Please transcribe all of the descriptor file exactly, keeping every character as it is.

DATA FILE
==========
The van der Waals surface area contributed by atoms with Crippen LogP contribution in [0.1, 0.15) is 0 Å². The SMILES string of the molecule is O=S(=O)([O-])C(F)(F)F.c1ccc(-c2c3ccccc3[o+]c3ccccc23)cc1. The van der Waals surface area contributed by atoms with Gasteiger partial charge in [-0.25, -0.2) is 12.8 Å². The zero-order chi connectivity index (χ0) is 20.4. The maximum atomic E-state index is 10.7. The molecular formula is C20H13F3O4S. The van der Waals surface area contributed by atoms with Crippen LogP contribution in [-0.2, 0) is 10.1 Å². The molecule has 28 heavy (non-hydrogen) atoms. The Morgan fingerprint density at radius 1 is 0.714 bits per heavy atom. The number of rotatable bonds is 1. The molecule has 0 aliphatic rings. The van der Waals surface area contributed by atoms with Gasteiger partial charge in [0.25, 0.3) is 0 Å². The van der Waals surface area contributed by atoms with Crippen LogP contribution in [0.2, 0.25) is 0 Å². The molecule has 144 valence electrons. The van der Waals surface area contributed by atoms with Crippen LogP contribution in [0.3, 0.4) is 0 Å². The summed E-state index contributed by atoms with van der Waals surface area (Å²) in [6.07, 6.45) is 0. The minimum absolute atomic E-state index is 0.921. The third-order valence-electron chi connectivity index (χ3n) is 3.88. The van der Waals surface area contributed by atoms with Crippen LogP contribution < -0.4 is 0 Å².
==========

The van der Waals surface area contributed by atoms with Crippen LogP contribution in [0.1, 0.15) is 0 Å². The SMILES string of the molecule is O=S(=O)([O-])C(F)(F)F.c1ccc(-c2c3ccccc3[o+]c3ccccc23)cc1. The van der Waals surface area contributed by atoms with Gasteiger partial charge in [-0.25, -0.2) is 12.8 Å². The zero-order chi connectivity index (χ0) is 20.4. The maximum atomic E-state index is 10.7. The molecular formula is C20H13F3O4S. The van der Waals surface area contributed by atoms with Crippen LogP contribution in [-0.2, 0) is 10.1 Å². The molecule has 28 heavy (non-hydrogen) atoms. The Morgan fingerprint density at radius 1 is 0.714 bits per heavy atom. The number of rotatable bonds is 1. The molecule has 0 aliphatic rings. The van der Waals surface area contributed by atoms with Gasteiger partial charge in [0.25, 0.3) is 0 Å². The van der Waals surface area contributed by atoms with Crippen LogP contribution in [0.2, 0.25) is 0 Å². The molecule has 144 valence electrons. The van der Waals surface area contributed by atoms with Crippen LogP contribution in [0.3, 0.4) is 0 Å². The summed E-state index contributed by atoms with van der Waals surface area (Å²) in [6.07, 6.45) is 0. The minimum absolute atomic E-state index is 0.921. The third-order valence-electron chi connectivity index (χ3n) is 3.88. The van der Waals surface area contributed by atoms with Crippen LogP contribution < -0.4 is 0 Å².